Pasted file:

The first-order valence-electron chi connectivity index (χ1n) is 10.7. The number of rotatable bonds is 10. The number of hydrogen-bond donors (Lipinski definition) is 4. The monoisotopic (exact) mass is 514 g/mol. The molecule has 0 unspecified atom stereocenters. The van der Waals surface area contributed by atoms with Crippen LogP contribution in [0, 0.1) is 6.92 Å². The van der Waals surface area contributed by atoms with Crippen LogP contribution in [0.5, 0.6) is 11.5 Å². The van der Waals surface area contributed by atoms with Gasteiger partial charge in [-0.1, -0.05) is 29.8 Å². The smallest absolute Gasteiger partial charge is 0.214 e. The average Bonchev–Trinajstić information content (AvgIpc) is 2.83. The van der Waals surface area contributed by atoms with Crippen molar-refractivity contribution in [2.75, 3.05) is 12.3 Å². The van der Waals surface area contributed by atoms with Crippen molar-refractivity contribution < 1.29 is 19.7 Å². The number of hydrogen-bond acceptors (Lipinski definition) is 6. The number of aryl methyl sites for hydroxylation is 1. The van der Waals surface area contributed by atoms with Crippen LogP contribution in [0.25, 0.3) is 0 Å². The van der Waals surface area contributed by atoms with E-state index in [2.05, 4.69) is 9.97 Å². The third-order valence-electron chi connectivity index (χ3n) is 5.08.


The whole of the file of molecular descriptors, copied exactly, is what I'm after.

The first-order valence-electron chi connectivity index (χ1n) is 10.7. The number of rotatable bonds is 10. The number of hydrogen-bond donors (Lipinski definition) is 4. The monoisotopic (exact) mass is 514 g/mol. The molecule has 0 unspecified atom stereocenters. The van der Waals surface area contributed by atoms with Crippen LogP contribution in [0, 0.1) is 6.92 Å². The van der Waals surface area contributed by atoms with Crippen LogP contribution in [0.5, 0.6) is 11.5 Å². The van der Waals surface area contributed by atoms with Gasteiger partial charge in [-0.1, -0.05) is 29.8 Å². The smallest absolute Gasteiger partial charge is 0.214 e. The average Bonchev–Trinajstić information content (AvgIpc) is 2.83. The van der Waals surface area contributed by atoms with Crippen molar-refractivity contribution in [2.75, 3.05) is 12.3 Å². The van der Waals surface area contributed by atoms with Crippen molar-refractivity contribution < 1.29 is 19.7 Å². The number of hydrogen-bond acceptors (Lipinski definition) is 6. The number of aryl methyl sites for hydroxylation is 1. The van der Waals surface area contributed by atoms with Crippen LogP contribution in [0.25, 0.3) is 0 Å². The van der Waals surface area contributed by atoms with E-state index in [2.05, 4.69) is 9.97 Å². The third-order valence-electron chi connectivity index (χ3n) is 5.08.